An African American woman in her mid 20s trains her puppy, a handsome male golden retriever. They sit on green grass in a city park. Shot in Tacoma, Washington, USA.
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Kait Hembree‘s #1 Rule


Consistency offers a predictable routine for dogs. It’s like a behavior road map they can follow.  “Dogs are smart and opportunistic,” Hembree says. “This means that if a behavior results in a positive outcome once for a dog, in their brain it might work again.” To be effectively consistent, you must reward good behavior as soon as it happens. There’s also no room for “special occasions,” especially in early days of training.

For example, if you are crate training your dog or teaching her to sit on her dog bed instead of the couch, there’s no room for exceptions. As humans, we tend to think that breaking the rules can be a reward for a job well done. “I never let Ralphie sit on the couch, but she’s been such a good girl today, I’ll let her up just this once.” Wrong! “Just this once” is not a phrase dogs understand. To Ralphie, if you offer a spot on the couch once, it means sitting on the couch is totally fine forever. She’ll continue that behavior and grow confused if you scold her.

portrait of border collie puppy biting a curtain
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Chris Ramsay’s #1 Rule

Remember Your Dog’s Grade School Level (GSL)

This rule goes back to our advice earlier: meet your dog where they are, not where you want them to be. “We all want our dogs to be good dogs,” Ramsay says. “A dog's GSL indicates what they can do reliably and consistently. Many owners regularly exceed their dog's GSL and get frustrated when the dog doesn't perform as expected. Asking a new excited puppy to sit when ten dinner guests arrive will likely be above the puppy's GSL.”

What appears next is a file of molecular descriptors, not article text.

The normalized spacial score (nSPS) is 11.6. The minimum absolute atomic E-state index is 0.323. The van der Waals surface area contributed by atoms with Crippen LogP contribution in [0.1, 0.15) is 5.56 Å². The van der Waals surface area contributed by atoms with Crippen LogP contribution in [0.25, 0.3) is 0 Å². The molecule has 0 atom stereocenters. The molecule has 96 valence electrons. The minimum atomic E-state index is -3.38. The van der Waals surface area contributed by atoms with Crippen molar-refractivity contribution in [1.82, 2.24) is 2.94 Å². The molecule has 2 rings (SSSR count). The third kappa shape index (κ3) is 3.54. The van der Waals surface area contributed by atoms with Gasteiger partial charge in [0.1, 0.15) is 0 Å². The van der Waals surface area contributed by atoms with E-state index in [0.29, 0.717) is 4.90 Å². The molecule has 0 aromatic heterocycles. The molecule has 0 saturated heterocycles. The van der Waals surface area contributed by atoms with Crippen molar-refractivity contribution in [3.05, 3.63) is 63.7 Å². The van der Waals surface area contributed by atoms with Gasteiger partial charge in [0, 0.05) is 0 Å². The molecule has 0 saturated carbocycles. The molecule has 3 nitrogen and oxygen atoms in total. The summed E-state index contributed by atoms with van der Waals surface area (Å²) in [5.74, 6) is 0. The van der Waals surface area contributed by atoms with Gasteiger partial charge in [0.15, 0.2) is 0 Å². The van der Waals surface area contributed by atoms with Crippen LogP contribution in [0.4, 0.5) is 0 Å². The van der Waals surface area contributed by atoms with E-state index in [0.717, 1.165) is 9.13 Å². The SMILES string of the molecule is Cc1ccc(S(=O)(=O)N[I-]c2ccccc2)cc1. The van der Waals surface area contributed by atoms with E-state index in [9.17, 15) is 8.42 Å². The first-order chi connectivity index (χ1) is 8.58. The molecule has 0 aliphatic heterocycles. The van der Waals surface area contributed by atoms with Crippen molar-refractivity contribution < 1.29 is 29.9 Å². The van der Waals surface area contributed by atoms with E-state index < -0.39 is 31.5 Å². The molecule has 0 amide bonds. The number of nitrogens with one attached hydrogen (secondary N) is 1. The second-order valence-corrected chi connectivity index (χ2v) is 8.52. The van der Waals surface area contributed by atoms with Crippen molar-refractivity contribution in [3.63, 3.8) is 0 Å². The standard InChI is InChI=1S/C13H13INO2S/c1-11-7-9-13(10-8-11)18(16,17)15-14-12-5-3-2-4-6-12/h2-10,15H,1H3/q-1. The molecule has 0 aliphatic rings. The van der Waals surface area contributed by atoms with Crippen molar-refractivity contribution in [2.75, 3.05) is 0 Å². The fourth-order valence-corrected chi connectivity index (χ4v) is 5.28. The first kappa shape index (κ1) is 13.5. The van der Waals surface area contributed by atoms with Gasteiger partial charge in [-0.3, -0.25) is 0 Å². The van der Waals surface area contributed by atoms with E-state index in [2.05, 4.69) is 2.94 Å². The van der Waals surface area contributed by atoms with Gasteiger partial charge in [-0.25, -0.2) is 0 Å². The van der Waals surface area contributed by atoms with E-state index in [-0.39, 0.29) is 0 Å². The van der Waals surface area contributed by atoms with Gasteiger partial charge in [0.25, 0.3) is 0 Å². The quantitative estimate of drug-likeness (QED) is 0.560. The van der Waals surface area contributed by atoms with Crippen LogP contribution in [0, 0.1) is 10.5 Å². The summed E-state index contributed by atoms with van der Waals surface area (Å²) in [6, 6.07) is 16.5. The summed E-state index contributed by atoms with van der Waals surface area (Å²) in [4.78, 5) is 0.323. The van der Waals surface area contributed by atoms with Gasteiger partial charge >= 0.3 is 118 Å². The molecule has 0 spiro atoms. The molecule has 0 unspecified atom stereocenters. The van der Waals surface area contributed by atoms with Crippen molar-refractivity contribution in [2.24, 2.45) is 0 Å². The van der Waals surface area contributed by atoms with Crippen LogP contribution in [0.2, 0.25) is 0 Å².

If you find your dog isn’t responding well to you, Ramsay recommends reducing the distraction level and the physical distance between you and your dog by half before trying again. “Repeat at these new reduced levels, and build the dog up slowly to the levels where they failed,” Ramsay says. “Reward the heck out of them every time.”

This takes a lot of patience and time. Ramsay advises waiting until your dog is super successful at each level before increasing difficulty. “Reducing the GSL when the dog fails and then getting successes repeatedly at lower GSLs will provide consistent results, lower failures, and build confidence,” he says. “Push the dog too fast, and your results will be inconsistent.”

When to Contact a Professional Dog Trainer

You don’t have to tackle dog training alone! This is why trainers like Ellis, Hembree and Ramsay exist. They are professionals willing to help make your life—and your dog’s life—easier. Ramsay likes to work with puppies in the first week or so that they arrive home, to prevent bad habits from forming. But, if you prefer to work with your dog on your own, go for it! Just be sure to follow our experts’ top rules. Another hot tip? Read up on different training methods and techniques. This will help you better understand the dog psyche and you just may discover a method or tool that really clicks with your particular dog.

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Freelance Writer

Sarah Ashley is a Chicago-based freelance journalist. She has covered pets for PureWow for six years and tackles everything from dog training tips to the best litter boxes. Her...